State Roundup, March 30, 2016

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TIME TO OVERRIDE VETOES: Legislation that would usher in a series of spending mandates, adopt a new way to rank transportation projects and strip some of the governor’s appointment powers, among other bills, could be presented to Gov. Hogan by the end of the week. That would give the governor a week to veto the bills or let them become law — and allow lawmakers enough time to reverse any vetoes with a three-fifths vote of each chamber, Michael Dresser, Pamela Wood and Erin Cox report for the Sun.

  • Normally, bills are sent to the governor within 20 days after the end of the session. The governor then has 30 days to sign them, veto them or allow them to become law without a signature. If they send the bills to Hogan early to try to override any vetoes, Democrats will once again be using their political muscle — much as they did at the beginning of the legislative session in overturning several of Hogan’s 2015 vetoes, reports Ovetta Wiggins for the Post.

BUDGET GETS FINAL OK: Maryland lawmakers gave final approval to the state budget on Tuesday, finishing their most important task nearly two weeks before the end of the General Assembly session, reports Pamela Wood and Erin Cox for the Sun.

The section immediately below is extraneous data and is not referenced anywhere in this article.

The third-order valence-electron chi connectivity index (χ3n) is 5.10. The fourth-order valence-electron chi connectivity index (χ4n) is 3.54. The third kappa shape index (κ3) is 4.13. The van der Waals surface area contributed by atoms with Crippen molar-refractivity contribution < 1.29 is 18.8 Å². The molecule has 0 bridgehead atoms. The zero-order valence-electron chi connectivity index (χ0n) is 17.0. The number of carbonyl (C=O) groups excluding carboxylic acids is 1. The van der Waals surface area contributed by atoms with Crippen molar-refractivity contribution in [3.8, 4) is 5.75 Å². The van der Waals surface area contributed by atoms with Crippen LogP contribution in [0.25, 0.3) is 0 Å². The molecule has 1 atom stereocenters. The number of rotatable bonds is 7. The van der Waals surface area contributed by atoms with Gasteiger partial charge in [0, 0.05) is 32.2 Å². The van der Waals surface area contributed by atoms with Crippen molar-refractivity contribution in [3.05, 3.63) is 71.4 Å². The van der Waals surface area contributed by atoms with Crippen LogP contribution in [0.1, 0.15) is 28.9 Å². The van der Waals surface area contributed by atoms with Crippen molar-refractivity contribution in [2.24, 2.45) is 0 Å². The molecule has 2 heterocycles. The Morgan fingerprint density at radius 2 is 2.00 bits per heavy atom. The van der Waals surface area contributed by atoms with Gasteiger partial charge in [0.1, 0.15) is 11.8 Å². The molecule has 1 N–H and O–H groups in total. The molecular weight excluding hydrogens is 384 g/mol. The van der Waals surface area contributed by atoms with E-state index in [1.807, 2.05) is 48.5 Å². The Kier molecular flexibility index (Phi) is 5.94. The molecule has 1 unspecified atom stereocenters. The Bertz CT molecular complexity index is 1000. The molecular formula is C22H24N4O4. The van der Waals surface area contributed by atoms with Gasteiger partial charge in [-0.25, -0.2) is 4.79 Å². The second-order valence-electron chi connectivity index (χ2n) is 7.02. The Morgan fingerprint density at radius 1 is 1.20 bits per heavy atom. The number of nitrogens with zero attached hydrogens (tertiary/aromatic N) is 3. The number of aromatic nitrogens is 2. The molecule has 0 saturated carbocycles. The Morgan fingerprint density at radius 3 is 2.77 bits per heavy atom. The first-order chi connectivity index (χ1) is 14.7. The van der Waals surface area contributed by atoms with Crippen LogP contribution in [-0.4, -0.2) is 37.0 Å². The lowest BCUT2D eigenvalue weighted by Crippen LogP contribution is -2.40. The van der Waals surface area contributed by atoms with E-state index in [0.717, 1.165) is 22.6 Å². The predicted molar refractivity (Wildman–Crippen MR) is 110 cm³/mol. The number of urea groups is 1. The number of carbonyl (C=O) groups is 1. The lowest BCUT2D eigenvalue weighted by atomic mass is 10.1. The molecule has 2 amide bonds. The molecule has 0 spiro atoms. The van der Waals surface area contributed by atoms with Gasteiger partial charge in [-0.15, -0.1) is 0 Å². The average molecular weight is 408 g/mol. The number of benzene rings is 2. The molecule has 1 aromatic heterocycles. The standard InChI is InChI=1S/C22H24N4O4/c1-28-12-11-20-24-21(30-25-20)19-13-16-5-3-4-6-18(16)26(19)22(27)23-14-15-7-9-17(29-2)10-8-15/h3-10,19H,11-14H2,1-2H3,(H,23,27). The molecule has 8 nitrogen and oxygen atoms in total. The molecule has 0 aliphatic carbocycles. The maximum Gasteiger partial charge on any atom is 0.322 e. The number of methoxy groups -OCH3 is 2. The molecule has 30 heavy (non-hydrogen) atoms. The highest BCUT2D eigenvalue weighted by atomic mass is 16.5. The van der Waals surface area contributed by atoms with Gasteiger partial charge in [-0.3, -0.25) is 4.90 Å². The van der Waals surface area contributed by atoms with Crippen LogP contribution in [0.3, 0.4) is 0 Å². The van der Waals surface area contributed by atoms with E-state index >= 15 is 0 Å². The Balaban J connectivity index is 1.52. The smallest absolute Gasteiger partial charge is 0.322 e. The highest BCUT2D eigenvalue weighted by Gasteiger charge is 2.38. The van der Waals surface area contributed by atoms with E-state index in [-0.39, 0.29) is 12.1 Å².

Ferguson Republican caucus

From Sen. Bill Ferguson’s Facebook page (Ferguson is center at end of table): “Here is why Annapolis is such a more effective place than Washington. The Senate Republicans asked me to come to their caucus this morning to brief them on the Baltimore Revitalization package. We had a frank, honest, and candid conversation about the programs, the funding, and the plan. I was thoroughly appreciative of their clear concern for all of Maryland. While some may end up voting against the bills, it won’t be because my colleagues don’t care about the challenges. Where they could have chosen to not engage, my Republican colleagues truly wanted to understand the importance of these bills, and I thank them for it.”

MAKERS TAX BREAKS NIXED:  A state Senate committee decided to put off any action on proposed tax breaks for manufacturers until at least next year, deciding there isn’t enough time before the end of the 2016 legislative session on April 11 to craft legislation, Michael Dresser is reporting in the Sun.

BENT OF GUN BOARD DRAWS CONCERN: Five of Gov. Larry Hogan’s appointments to the Maryland Handgun Permit Review Board have a number of Democratic legislators expressing concerns the panel will be more receptive to approving conceal-carry permits, reports Bryan Sears for Daily Record.

STALKING BILL: Heather Cobun of the Daily Record reports that causing serious emotional distress, even without an overt threat of physical harm, may soon be categorized as stalking under Maryland law if cross-filed bills continue to receive support in the General Assembly.

ILLEGAL REDISTRICTING REFORM? A lawyer for Maryland’s General Assembly has cast doubt on the legality of Gov. Larry Hogan’s proposal to take politics out of the redistricting process by shifting control from the governor and legislature to a nonpartisan commission, Josh Hicks writes for the Post.